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OCR: The Basis for Automated Order Entry

A person using their smartphone in order to capture data from a printed out document, representing the optical character recognition (OCR) technology
  • 9 mins

Efficiency is key in today's fast-paced business world. Many companies are turning to technology to optimize their processes and gain a competitive advantage. One of these technologies is Optical Character Recognition (OCR). But is OCR alone enough to fully automate order entry and document processing? You can find the answer in this blog article.

We also explain how text recognition with OCR works, what its advantages and disadvantages are, and in which cases companies would be better off using a combination of artificial intelligence (AI) and OCR.


What is text recognition with OCR?

OCR stands for "Optical Character Recognition". The basic idea behind OCR is to identify text in images or documents and convert it into a digitized, machine-readable form that can be further processed.

The technology has developed steadily over the years and is now an integral part of many business processes. It helps to drive digitalization in the company. Text recognition with OCR not only saves time and costs, but also reduces errors that can occur during manual data entry. Documents are processed more efficiently overall (more on this later).

But how exactly does OCR software work? And what can it be used for in everyday life? To answer these questions, let's first have a look at the basic principles of text recognition using OCR.


How does OCR software work?

OCR software recognizes printed or handwritten text in documents and converts it into digital characters. To do this, the document is first scanned so that it is available digitally as a PDF or JPEG. The program then analyses the document structure pixel by pixel and identifies the characters. It recognizes words, numbers, spaces, breaks and headings individually until the entire text has been extracted from the scanned document. The recognized data is then converted into a machine-readable text file.

To identify the characters, the software simply analyses the differences in brightness in the layout of the document. Depending on the quality of the image or document, this process is prone to errors. Difficulties can arise in particular with the recognition of white or coloured pixels or with complex fonts and handwriting.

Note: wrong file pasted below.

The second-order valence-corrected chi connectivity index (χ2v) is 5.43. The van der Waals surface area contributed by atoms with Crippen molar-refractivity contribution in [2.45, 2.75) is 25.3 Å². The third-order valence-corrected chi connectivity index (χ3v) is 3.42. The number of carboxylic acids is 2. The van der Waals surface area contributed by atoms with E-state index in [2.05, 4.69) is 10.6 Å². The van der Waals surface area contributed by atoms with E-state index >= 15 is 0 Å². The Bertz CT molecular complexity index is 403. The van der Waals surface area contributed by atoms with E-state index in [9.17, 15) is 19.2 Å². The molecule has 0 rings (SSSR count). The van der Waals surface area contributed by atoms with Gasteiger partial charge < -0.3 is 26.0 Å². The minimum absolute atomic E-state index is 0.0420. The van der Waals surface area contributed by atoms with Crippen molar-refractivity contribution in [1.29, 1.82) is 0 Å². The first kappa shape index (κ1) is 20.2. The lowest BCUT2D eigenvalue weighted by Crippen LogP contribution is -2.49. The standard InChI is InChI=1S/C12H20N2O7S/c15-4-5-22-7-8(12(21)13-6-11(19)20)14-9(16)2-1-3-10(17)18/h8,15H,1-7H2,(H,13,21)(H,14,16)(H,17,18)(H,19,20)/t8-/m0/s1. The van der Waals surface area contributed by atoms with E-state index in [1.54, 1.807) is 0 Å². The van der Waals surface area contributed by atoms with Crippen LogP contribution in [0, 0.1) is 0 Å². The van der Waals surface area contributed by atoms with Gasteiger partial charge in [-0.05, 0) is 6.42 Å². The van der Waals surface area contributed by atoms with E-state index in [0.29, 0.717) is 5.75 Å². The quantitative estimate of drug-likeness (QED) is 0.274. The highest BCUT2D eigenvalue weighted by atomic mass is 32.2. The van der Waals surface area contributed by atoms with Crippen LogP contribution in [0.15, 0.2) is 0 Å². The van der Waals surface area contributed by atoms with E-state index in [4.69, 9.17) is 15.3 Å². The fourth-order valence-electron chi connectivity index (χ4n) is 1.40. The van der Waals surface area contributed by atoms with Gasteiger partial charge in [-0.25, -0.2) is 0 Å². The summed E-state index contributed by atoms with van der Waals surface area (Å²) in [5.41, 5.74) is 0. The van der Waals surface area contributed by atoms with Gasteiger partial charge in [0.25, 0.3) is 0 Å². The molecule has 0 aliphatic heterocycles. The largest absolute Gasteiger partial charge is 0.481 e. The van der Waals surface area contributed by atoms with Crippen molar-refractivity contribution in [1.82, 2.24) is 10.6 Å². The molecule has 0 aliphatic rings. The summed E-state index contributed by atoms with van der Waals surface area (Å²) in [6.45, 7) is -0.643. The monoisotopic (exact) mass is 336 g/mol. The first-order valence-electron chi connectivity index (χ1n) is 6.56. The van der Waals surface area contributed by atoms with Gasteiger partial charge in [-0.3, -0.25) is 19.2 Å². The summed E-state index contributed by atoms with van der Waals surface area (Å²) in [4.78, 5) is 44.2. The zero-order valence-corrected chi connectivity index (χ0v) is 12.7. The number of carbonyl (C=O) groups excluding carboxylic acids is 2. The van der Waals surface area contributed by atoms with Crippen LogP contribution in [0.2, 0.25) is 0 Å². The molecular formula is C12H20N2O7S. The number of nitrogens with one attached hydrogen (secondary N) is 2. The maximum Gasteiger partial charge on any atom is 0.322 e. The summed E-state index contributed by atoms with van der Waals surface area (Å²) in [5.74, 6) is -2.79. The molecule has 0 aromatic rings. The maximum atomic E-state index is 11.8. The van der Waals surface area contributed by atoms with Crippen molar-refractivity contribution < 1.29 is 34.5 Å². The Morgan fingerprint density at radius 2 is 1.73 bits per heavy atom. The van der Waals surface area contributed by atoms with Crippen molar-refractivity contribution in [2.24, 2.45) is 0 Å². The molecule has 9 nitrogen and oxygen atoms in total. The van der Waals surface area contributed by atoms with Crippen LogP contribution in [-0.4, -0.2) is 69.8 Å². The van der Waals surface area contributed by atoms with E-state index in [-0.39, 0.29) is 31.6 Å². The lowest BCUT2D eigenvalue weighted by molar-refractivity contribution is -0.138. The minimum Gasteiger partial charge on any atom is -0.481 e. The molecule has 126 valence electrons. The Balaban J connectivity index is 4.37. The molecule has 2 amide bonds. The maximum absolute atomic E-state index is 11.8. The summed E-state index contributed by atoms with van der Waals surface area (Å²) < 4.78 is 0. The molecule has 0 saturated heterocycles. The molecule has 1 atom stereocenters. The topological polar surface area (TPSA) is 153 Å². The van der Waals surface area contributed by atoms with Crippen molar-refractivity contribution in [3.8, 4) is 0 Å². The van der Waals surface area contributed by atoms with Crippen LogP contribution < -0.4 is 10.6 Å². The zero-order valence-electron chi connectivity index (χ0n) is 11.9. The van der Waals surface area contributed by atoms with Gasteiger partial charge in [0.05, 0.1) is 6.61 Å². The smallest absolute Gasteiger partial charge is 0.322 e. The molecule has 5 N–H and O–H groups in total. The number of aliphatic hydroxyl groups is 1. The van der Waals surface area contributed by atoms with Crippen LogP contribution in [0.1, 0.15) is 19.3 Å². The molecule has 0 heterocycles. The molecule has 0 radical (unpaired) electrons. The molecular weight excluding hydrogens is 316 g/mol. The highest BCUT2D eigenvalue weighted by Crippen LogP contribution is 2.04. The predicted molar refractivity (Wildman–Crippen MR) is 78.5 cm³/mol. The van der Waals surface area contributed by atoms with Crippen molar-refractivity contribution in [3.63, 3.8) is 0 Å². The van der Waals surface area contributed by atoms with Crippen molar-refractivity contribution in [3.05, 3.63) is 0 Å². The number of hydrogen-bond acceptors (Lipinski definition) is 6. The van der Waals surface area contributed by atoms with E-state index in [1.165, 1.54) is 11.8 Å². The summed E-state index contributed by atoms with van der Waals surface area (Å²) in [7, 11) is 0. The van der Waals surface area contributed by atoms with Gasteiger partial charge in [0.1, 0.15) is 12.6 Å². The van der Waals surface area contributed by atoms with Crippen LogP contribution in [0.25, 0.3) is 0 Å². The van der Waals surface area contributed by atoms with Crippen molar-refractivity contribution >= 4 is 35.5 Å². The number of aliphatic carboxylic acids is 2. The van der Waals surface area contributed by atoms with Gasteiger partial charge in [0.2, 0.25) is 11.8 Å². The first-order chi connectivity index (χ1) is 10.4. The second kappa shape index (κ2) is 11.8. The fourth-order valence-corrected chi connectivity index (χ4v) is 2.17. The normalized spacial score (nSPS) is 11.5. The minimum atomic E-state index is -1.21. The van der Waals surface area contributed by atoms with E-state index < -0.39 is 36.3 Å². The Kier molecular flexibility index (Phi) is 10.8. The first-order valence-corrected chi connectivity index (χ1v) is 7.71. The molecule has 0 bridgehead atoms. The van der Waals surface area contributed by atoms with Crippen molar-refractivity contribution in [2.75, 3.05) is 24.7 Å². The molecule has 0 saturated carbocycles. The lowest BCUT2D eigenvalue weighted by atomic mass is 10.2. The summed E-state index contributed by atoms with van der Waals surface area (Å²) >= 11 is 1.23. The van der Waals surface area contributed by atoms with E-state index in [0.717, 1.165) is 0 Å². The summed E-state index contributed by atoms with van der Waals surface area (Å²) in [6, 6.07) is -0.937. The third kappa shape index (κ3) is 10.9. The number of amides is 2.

OCR in everyday life

OCR technology is now widely used in everyday life. For example, it is used in online shopping to extract product data from images and feed it into databases. It is also used for translations by recognizing text in images and preparing it for translation. Another interesting application is traffic sign recognition in vehicles, where OCR helps to improve road safety.

These examples show how useful OCR technology can be in everyday life. It makes many areas of our lives more efficient and easier through automation.

In everyday working life, OCR text recognition is mostly used to convert paper documents (or inconsistently formatted documents) into standardized, editable text files - for example, when recording orders and purchase orders or processing invoices.


Text recognition with OCR in companies: Advantages and disadvantages

OCR has a number of advantages when it comes to the pure digitalization of documents. These include, among others:

  • Fast capture of documents
  • Improved data quality compared to manual input
  • Increased productivity
  • More efficient document processing
  • Time savings compared to manual input
  • Lower costs

However, when it comes to automating entire processes - such as order entry - and processing a wide range of documents, there are some things that OCR alone cannot do. Probably the biggest limitation of text recognition is that the technology can only recognize and extract data, but not interpret it. There is no understanding of the recognized data in the respective context. For example, it remains unclear during document processing whether a sequence of numbers in an order document is an article number, a tax number or the postcode of the customer's delivery address. The data can therefore only be processed automatically to a limited extent. Humans are still needed as translators, so the degree of automation is very low with pure OCR text recognition.

Other disadvantages are also:

  • Pure OCR text recognition is prone to errors.
  • The accuracy depends heavily on the quality of the image or document.
  • The time saving is small, and the human operator still has to intervene manually.
  • The use of OCR text recognition is not always cost-effective.